First time buyer numbers have hit a decade high, according to research conducted by Halifax and published in the Halifax First-Time Buyer Review. The research indicates that 2016 has seen the highest number of first time buyers, at 335,750, since 2007.

According to development finance and real-estate specialist, in 2007 there were 359,900 first time buyers, which falls short of the all-time high in 2006, when there were 402,800 first time buyers. The research shows that the average price of a first time buyer’s house now exceeds £200,000, with the average cost of a first time buyer’s house in London averaging £402,692.home

In 2016, Northern Ireland had the lowest average house price for first time buyers, at £115,269. The number of first time buyers entering the market rose by 7.3 percent in 2016. Economists are attributing the increase to higher levels of employment and low mortgage interest rates.

First time buyers have further been assisted in getting a foot on the ladder, through Government schemes such as Help to Buy. This Government scheme lends the first 20 percent of the cost of a newly built home, except from loan fees for the first five years. This means that the home buyer only needs to find a five percent deposit and 75 percent mortgage.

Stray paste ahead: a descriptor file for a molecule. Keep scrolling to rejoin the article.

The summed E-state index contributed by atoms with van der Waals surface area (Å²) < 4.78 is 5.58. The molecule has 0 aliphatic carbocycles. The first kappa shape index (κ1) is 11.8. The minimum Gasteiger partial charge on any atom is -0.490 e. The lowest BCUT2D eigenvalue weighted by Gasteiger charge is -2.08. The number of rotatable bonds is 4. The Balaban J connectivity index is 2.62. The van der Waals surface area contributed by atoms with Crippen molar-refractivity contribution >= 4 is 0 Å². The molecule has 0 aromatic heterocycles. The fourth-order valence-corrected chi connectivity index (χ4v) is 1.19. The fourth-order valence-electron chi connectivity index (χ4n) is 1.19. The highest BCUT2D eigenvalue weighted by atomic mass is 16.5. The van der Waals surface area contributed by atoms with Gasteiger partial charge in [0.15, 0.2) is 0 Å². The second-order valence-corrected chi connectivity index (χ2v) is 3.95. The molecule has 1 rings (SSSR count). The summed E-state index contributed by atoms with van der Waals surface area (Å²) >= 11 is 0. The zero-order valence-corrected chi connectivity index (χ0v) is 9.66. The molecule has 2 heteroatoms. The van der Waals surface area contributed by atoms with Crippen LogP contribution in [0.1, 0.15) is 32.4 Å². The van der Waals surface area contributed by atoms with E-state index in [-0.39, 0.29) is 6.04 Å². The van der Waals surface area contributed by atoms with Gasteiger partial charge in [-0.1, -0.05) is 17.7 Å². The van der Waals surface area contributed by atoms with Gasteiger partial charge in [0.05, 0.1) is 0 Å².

Longer mortgage terms

First time buyers are also taking out longer mortgage terms. In 2016, 28 percent of home buyers committed to a mortgage term of 30 or 35 years. These figures are up from the 11 percent level, recorded a decade ago.

The average age of first time buyers was 30, reflecting the higher purchase price of properties, delayed purchasing through increased levels of student debt and couples having children later in life.

2017 outlook

According to Glenn Armstrong, this stands new property investors and developers in good stead. In 2017 there looks to be an increased demand for renovated housing, by the over 30s, and increased demand for rental properties, from students and young professionals.